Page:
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Electrochemical Analysis of Conducting Polymer Thin Films

Int. J. Mol. Sci. 2010, 11(7), 2636-2657; doi:10.3390/ijms11072636

Review
Conducting Polymer Nanostructures: Template Synthesis and Applications in Energy Storage
Lijia Pan 1, Hao Qiu 1, Chunmeng Dou 1, Yun Li 1, Lin Pu 1, Jianbin Xu 2 and Yi Shi 1,*
1
National Laboratory of Microstructures (Nanjing), Key Laboratory of Advanced Photonic and Electronic Materials of Jiangsu Province, School of Electronic Science and Engineering, Nanjing University, Nanjing, 210093, Jiangsu Province, China
2
Department of Electronic Engineering, The Chinese University of Hongkong, Shatin, New Territories, Hong Kong, China
*
Author to whom correspondence should be addressed; E-Mail: yshi@nju.edu.cn; Tel.: +86-25-866-211-20; Fax: +86-25-866-211-20.
Received: 12 May 2010; in revised form: 29 May 2010 / Accepted: 17 June 2010 /
Published: 2 July 2010

Abstract

: Conducting polymer nanostructures have received increasing attention in both fundamental research and various application fields in recent decades. Compared with bulk conducting polymers, conducting polymer nanostructures are expected to display improved performance in energy storage because of the unique properties arising from their nanoscaled size: high electrical conductivity, large surface area, short path lengths for the transport of ions, and high electrochemical activity. Template methods are emerging for a sort of facile, efficient, and highly controllable synthesis of conducting polymer nanostructures. This paper reviews template synthesis routes for conducting polymer nanostructures, including soft and hard template methods, as well as its mechanisms. The application of conducting polymer mesostructures in energy storage devices, such as supercapacitors and rechargeable batteries, are discussed.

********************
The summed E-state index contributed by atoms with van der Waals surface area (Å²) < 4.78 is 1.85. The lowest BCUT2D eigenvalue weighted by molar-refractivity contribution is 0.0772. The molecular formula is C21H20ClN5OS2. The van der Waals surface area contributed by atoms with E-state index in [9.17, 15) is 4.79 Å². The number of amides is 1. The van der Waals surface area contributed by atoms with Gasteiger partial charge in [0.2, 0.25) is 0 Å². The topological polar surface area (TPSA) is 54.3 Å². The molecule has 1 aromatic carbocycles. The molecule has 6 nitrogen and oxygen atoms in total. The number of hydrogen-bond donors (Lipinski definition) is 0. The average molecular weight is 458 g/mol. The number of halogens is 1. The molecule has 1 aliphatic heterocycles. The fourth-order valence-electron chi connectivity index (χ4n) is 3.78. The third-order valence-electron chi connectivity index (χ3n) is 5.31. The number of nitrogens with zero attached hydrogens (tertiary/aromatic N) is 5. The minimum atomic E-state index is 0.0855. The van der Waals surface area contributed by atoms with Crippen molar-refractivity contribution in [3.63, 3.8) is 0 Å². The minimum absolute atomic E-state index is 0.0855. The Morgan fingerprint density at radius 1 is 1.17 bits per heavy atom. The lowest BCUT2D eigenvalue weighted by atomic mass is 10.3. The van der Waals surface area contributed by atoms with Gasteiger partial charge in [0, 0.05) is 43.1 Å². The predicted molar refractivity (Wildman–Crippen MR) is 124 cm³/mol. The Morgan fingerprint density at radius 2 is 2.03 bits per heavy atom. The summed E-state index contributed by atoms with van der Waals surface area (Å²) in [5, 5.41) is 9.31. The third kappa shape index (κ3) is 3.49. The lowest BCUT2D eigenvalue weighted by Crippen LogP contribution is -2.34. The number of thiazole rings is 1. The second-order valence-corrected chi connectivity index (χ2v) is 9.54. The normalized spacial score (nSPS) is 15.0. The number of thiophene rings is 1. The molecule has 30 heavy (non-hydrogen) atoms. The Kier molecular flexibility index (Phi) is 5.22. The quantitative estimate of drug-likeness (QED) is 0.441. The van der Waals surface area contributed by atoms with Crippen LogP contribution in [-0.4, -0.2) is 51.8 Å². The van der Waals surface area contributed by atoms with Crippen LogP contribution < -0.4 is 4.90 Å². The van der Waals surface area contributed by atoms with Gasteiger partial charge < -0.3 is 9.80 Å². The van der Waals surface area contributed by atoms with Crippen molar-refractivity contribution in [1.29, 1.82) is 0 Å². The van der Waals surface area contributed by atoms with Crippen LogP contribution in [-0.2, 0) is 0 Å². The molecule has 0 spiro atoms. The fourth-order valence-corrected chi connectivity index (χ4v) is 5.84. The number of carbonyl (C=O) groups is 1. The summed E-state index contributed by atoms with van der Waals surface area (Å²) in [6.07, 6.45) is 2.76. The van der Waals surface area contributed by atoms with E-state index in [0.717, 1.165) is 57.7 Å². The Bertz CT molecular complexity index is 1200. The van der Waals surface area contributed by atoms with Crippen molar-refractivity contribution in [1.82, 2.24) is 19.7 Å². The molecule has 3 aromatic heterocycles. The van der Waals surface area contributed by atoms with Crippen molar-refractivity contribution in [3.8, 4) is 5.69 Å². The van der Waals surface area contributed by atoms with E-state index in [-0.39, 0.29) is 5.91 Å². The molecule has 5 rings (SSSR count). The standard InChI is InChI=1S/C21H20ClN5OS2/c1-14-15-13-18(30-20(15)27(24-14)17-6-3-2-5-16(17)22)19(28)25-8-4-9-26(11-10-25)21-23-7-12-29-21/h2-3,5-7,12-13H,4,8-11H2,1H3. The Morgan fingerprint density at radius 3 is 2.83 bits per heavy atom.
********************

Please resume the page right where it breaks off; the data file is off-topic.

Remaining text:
Keywords:
conducting polymers; nanowires; nanotubes; polyaniline; polypyrrole; template synthesis

1. Introduction

Since the discovery of the first conducting polymer, polyacetylene in 1977, the conducting polymers research field has been established and developed in an unexpectedly accelerated rate [15]. Conducting polymers are unique photonic and electronic functional materials owing to their high π-conjugated length, unusual conducting mechanism, and reversible redox doping/de-doping process. Conducting polymers show various promising applications, such as in transistors [6], sensors [710], memories [11], actuators/artificial muscles [1214], supercapacitors [15], and lithium ionic batteries [16]. In the past decade, conducting polymers nanostructures have become a rapidly growing field of research, because they display new properties related to their nanoscale size and have greatly improved the performance of devices [8,11,1721]. Conducting polymer nanostructures can be synthesized by several approaches, such as well-controlled solution synthesis [2225], soft-template methods [26], hard-template methods [27,28], and electrospinning technology [29,30].